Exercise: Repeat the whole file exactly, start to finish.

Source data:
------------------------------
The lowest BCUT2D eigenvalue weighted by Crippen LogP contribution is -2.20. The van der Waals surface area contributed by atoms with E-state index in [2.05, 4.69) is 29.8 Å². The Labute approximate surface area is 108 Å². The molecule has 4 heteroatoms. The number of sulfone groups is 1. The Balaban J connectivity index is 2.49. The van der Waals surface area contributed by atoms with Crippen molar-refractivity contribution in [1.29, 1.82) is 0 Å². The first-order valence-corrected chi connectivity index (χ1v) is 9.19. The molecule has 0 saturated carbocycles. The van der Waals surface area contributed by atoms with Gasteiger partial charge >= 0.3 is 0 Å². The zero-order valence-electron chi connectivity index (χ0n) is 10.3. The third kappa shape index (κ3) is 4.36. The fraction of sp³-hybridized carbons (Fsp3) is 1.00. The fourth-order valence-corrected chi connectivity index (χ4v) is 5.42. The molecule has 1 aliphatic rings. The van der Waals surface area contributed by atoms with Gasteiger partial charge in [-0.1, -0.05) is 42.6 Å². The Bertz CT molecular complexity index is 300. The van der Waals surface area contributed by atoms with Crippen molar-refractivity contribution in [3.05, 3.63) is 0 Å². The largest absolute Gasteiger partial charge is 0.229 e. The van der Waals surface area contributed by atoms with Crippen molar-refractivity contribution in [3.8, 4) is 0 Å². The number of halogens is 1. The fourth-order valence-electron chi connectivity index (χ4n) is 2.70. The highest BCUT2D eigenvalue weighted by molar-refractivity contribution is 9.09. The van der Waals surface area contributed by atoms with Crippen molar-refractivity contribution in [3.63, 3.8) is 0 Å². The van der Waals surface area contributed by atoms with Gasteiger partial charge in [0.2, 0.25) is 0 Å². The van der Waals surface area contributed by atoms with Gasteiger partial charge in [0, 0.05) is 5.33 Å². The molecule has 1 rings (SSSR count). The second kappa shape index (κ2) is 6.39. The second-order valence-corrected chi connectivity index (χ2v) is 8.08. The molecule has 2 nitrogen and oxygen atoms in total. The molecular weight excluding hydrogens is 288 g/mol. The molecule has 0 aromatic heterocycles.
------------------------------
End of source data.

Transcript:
The lowest BCUT2D eigenvalue weighted by Crippen LogP contribution is -2.20. The van der Waals surface area contributed by atoms with E-state index in [2.05, 4.69) is 29.8 Å². The Labute approximate surface area is 108 Å². The molecule has 4 heteroatoms. The number of sulfone groups is 1. The Balaban J connectivity index is 2.49. The van der Waals surface area contributed by atoms with Crippen molar-refractivity contribution in [1.29, 1.82) is 0 Å². The first-order valence-corrected chi connectivity index (χ1v) is 9.19. The molecule has 0 saturated carbocycles. The van der Waals surface area contributed by atoms with Gasteiger partial charge >= 0.3 is 0 Å². The zero-order valence-electron chi connectivity index (χ0n) is 10.3. The third kappa shape index (κ3) is 4.36. The fraction of sp³-hybridized carbons (Fsp3) is 1.00. The fourth-order valence-corrected chi connectivity index (χ4v) is 5.42. The molecule has 1 aliphatic rings. The van der Waals surface area contributed by atoms with Gasteiger partial charge in [-0.1, -0.05) is 42.6 Å². The Bertz CT molecular complexity index is 300. The van der Waals surface area contributed by atoms with Crippen molar-refractivity contribution in [3.05, 3.63) is 0 Å². The largest absolute Gasteiger partial charge is 0.229 e. The van der Waals surface area contributed by atoms with Crippen molar-refractivity contribution in [3.8, 4) is 0 Å². The number of halogens is 1. The fourth-order valence-electron chi connectivity index (χ4n) is 2.70. The highest BCUT2D eigenvalue weighted by molar-refractivity contribution is 9.09. The van der Waals surface area contributed by atoms with Crippen molar-refractivity contribution in [3.63, 3.8) is 0 Å². The van der Waals surface area contributed by atoms with Gasteiger partial charge in [0.2, 0.25) is 0 Å². The van der Waals surface area contributed by atoms with Gasteiger partial charge in [0, 0.05) is 5.33 Å². The molecule has 1 rings (SSSR count). The second kappa shape index (κ2) is 6.39. The second-order valence-corrected chi connectivity index (χ2v) is 8.08. The molecule has 2 nitrogen and oxygen atoms in total. The molecular weight excluding hydrogens is 288 g/mol. The molecule has 0 aromatic heterocycles.